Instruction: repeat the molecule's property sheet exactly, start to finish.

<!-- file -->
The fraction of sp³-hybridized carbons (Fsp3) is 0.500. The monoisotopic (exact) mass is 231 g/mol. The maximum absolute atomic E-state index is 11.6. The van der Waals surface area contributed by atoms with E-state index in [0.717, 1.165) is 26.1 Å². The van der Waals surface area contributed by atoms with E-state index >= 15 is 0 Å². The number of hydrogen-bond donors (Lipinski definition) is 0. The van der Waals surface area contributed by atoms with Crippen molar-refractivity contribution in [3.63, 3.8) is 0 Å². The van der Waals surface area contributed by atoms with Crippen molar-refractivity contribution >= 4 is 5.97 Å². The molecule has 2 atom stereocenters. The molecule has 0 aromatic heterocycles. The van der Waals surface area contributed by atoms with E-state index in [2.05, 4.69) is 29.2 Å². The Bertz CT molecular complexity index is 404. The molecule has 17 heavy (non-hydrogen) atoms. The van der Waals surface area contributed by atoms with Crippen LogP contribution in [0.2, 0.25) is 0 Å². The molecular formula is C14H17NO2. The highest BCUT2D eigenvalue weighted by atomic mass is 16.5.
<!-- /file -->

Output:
The fraction of sp³-hybridized carbons (Fsp3) is 0.500. The monoisotopic (exact) mass is 231 g/mol. The maximum absolute atomic E-state index is 11.6. The van der Waals surface area contributed by atoms with E-state index in [0.717, 1.165) is 26.1 Å². The van der Waals surface area contributed by atoms with E-state index >= 15 is 0 Å². The number of hydrogen-bond donors (Lipinski definition) is 0. The van der Waals surface area contributed by atoms with Crippen molar-refractivity contribution in [3.63, 3.8) is 0 Å². The van der Waals surface area contributed by atoms with Crippen molar-refractivity contribution >= 4 is 5.97 Å². The molecule has 2 atom stereocenters. The molecule has 0 aromatic heterocycles. The van der Waals surface area contributed by atoms with E-state index in [2.05, 4.69) is 29.2 Å². The Bertz CT molecular complexity index is 404. The molecule has 17 heavy (non-hydrogen) atoms. The van der Waals surface area contributed by atoms with Crippen LogP contribution in [0.2, 0.25) is 0 Å². The molecular formula is C14H17NO2. The highest BCUT2D eigenvalue weighted by atomic mass is 16.5.